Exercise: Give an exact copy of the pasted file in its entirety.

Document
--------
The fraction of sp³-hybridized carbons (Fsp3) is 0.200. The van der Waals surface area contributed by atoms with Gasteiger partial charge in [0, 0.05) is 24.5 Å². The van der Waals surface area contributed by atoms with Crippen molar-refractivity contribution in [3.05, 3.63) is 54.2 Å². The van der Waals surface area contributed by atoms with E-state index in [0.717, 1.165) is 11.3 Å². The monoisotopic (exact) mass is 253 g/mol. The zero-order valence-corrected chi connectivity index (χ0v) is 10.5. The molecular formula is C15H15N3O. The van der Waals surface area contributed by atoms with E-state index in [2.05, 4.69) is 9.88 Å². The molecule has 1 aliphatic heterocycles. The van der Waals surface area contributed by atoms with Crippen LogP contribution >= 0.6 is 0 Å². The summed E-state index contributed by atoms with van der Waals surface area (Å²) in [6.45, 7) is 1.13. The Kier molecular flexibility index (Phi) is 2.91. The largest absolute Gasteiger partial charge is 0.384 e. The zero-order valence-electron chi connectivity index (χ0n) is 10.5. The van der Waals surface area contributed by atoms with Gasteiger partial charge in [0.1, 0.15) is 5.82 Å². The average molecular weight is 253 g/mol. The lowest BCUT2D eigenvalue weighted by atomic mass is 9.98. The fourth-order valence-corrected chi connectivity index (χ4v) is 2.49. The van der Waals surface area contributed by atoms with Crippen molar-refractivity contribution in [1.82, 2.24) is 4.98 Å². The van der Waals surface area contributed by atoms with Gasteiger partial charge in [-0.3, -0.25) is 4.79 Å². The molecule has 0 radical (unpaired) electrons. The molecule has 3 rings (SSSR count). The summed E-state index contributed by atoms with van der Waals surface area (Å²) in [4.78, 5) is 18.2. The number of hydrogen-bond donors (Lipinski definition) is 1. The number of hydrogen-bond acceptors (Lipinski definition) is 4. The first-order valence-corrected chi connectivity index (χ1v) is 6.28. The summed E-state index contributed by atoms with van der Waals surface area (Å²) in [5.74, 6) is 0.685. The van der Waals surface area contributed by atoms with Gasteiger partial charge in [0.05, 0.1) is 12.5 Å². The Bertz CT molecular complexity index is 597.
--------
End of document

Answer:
The fraction of sp³-hybridized carbons (Fsp3) is 0.200. The van der Waals surface area contributed by atoms with Gasteiger partial charge in [0, 0.05) is 24.5 Å². The van der Waals surface area contributed by atoms with Crippen molar-refractivity contribution in [3.05, 3.63) is 54.2 Å². The van der Waals surface area contributed by atoms with E-state index in [0.717, 1.165) is 11.3 Å². The monoisotopic (exact) mass is 253 g/mol. The zero-order valence-corrected chi connectivity index (χ0v) is 10.5. The molecular formula is C15H15N3O. The van der Waals surface area contributed by atoms with E-state index in [2.05, 4.69) is 9.88 Å². The molecule has 1 aliphatic heterocycles. The van der Waals surface area contributed by atoms with Crippen LogP contribution >= 0.6 is 0 Å². The summed E-state index contributed by atoms with van der Waals surface area (Å²) in [6.45, 7) is 1.13. The Kier molecular flexibility index (Phi) is 2.91. The largest absolute Gasteiger partial charge is 0.384 e. The zero-order valence-electron chi connectivity index (χ0n) is 10.5. The van der Waals surface area contributed by atoms with Gasteiger partial charge in [0.1, 0.15) is 5.82 Å². The average molecular weight is 253 g/mol. The lowest BCUT2D eigenvalue weighted by atomic mass is 9.98. The fourth-order valence-corrected chi connectivity index (χ4v) is 2.49. The van der Waals surface area contributed by atoms with Crippen molar-refractivity contribution in [1.82, 2.24) is 4.98 Å². The van der Waals surface area contributed by atoms with Gasteiger partial charge in [-0.3, -0.25) is 4.79 Å². The molecule has 0 radical (unpaired) electrons. The molecule has 3 rings (SSSR count). The summed E-state index contributed by atoms with van der Waals surface area (Å²) in [4.78, 5) is 18.2. The number of hydrogen-bond donors (Lipinski definition) is 1. The number of hydrogen-bond acceptors (Lipinski definition) is 4. The first-order valence-corrected chi connectivity index (χ1v) is 6.28. The summed E-state index contributed by atoms with van der Waals surface area (Å²) in [5.74, 6) is 0.685. The van der Waals surface area contributed by atoms with Gasteiger partial charge in [0.05, 0.1) is 12.5 Å². The Bertz CT molecular complexity index is 597.